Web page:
You took my words right out of my mouth. Indeed, it is the greatest American Western yet made, no matter what SD thinks.
I just read the whole thread and it’s probably the funniest board on the SWDB forums. Priceless.
yes, the Wild Bunch is amazing…for me its a tie between this and Alfredo for favorite Peckinpah…
Broke down today and made a change on the IMDB site for the movie…
Factual errors: Gen. Mapache’s German military advisers stated that they were officers of “The Imperial German Army”. At the time of this film’s setting, 1913, the only German military forces belonged to the states of Prussia, Bavaria, Saxony and Württemberg, and they weren’t called the “Imperial German Army”. The filmmakers most likely meant the Imperial Prussian Army, as Prussia was ruled by a king and its army was generally regarded as among the best in Europe. It was also known to hire out its officers as advisers to foreign armies.
way off base on this fact - who knows where this person studied their history.
Check out this stationery from the productionhttp://thecountryfucker.tumblr.com/post/47547505370/studio-stationary-for-the-wild-bunch-sam.
I have just been watching Sam Peckinpah’s The Wild Bunch (1969) on Blu-ray for the first time and it looks simply stunning; seeing the opening gunfight/massacre again, merely confirms my opinion that it is one of the finest edited scenes there is, surpassed probably only (when it comes to gunbattles) by the climax.
I always preferred the opening. Like you say, unsurpassed, probably unsurpassable, on its own territory (gunbattles)
Scherp asked somewhwere about the quality of the Blu. This is what DVD Beaver has to say about it:
Here he compares the older DVDs and the Blu:
Colors are indeed different to the SE DVD.
I had seen the comparisons before, they’re of course interesting, but they can never replace a real-life experience of actually watching a disc.
I still have the old flip-over disc from WB and even though it’s non-anamorphic and grainy, I prefer it to the anamorphic 2xDVD released by WB a couple of years ago. My flipover looks exactly like the R1 flipover disc discussed by dvdbeaver here:
Whatever they say, my experiences while watching it were positive and I was dissapointed while watching the anamorphic release.
I don’t know about the blu-ray, haven’t watched it yet, but judging from the screenshots it looks very clean, but also a bit on the red side (look at skin colors). Maybe it feels different when watching it, but so far I see no reason to buy this blu-ray.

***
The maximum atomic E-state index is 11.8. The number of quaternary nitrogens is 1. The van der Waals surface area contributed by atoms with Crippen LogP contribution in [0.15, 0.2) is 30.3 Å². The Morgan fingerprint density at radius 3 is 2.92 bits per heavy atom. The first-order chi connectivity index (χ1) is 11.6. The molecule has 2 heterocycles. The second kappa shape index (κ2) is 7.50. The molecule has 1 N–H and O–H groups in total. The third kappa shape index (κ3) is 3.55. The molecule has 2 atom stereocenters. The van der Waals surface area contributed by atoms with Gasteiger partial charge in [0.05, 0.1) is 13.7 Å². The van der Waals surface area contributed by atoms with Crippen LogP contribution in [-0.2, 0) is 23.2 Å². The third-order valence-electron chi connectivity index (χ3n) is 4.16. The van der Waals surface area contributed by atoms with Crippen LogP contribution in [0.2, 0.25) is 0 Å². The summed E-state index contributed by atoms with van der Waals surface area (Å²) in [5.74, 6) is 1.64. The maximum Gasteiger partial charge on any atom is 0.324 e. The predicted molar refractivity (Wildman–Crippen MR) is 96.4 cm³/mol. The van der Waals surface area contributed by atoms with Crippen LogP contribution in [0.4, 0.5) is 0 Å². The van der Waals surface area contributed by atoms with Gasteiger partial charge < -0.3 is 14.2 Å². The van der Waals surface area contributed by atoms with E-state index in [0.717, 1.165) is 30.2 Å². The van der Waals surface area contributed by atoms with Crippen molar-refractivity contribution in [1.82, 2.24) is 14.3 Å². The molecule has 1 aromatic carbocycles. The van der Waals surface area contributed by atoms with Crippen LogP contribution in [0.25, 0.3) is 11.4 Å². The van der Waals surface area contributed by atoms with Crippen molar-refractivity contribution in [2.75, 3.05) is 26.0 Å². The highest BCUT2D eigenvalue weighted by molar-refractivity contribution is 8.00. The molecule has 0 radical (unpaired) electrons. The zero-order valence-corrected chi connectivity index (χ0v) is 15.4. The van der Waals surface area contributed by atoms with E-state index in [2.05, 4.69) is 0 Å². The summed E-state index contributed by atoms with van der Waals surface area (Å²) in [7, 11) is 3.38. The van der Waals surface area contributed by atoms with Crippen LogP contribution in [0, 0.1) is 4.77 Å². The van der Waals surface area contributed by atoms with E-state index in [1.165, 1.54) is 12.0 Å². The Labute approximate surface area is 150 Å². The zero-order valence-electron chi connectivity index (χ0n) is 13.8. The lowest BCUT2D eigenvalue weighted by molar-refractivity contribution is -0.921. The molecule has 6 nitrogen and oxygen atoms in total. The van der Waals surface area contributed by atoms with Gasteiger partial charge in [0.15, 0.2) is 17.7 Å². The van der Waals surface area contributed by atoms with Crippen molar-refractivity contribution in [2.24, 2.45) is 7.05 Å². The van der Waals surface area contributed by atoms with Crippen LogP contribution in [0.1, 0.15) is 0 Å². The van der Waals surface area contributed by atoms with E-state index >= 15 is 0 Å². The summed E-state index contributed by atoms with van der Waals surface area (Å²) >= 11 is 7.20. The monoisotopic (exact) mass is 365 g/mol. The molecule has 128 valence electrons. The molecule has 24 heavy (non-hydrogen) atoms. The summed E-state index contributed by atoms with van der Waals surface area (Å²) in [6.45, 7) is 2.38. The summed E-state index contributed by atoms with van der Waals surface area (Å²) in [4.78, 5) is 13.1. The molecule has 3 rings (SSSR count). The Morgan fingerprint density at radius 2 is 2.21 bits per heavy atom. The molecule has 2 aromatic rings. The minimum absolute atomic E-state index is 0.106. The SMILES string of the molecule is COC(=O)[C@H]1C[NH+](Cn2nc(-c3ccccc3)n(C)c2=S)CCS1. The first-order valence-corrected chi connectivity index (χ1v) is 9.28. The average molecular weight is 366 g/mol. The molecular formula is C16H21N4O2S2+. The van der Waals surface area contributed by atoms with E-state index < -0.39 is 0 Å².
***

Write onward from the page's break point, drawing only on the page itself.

I would say (ignoring the colour issue for a moment) that the Blu-ray delivers in detail and clarity - yo usee the grains of dust when a man hits the ground, and not just a light brown cloud. The colour tones of a film have come into a sharp spotlight in recent years with comparison websites like the DVDBeaver. Trying to tell which release is accurate is very hard to tell, unless you saw the film in the cinema recently. For The Wild Bunch Blu-ray, which doesn’t appear to have any digital manipulation (no edge enhancement, no DNR), I’m going to give the benefit of the doubt to the Blu-ray and say that I feel it’s colours are the most true to what Sam Peckinpah intended in 1969.
Generally I’m not interested to replace my DVDs with Blus. On a 42" TV a DVD is still sufficient. The TWB Blu will stay as an exception as this is a special film for me and as it was cheap.
I also bought the FAFDM Blu cause it contains the 2nd German dub which has one scene in which rthe score was altered in a fascinating way, and of course also cause it is now completely uncut. (Even if these few cuts never bothered me).
The FAFDM Blu was most likely taken from the same master and it indeed offers a much more detailed picture. I also compared the Wild Bunch discs and couldn’t spot the same amount of additional details. But the images look sharper and I preferred the slightly different colors in the scenes I compared.
But watching the old DVDs without comparing them to the Blus, I wouldn’t find anything to complain about, and both would still be good enough for me.
Only that nobody knows for sure how they really looked back then. And even copies back then may have differed considerably.
I assume restoring films is already some kind of an interpretation of films.
Exactly - it is some sort of guessing game. The Blu-ray is probably a very high scan of one of 1996(?) re-release prints held by Warner Bros. At the time, a judgement would have to have been made as to what the colour grading was; there is a discrepancies between the DVDs and Blu-ray release, but I’m not bothered because a) I like the colours better anyhow on the Blu-ray and b) the added depth and detail that is part of the format as well.
I have been replacing some of my DVDs with Blu-rays, generally ones that I feel will benefit a lot from an upgrade (Touch of Evil, Blade Runner). Others are straight upgrades from VHS to Blu-ray (Lawrence of Arabia, which looks simply extraordinary) or from DVD-R’ed recordings from television broadcasts like, the Alien Anthology boxset. Overall, I’m more than happy with the technology, especially when viewing it on my 50’’ TV set. Blu-ray is only bad when the company that releases it fouls up.
Not bothered with Blu-ray yet, maybe one day.
You Mancunian Luddite ;D
Had to look up Luddite .
1.A member of any of the bands of English workers who destroyed machinery, esp. in cotton and woolen mills, that they believed was…
2.A person opposed to increased industrialization or new technology.
^@2.A person opposed to increased industrialization or new technology.
Ah, now we all know how ENNIOO looks like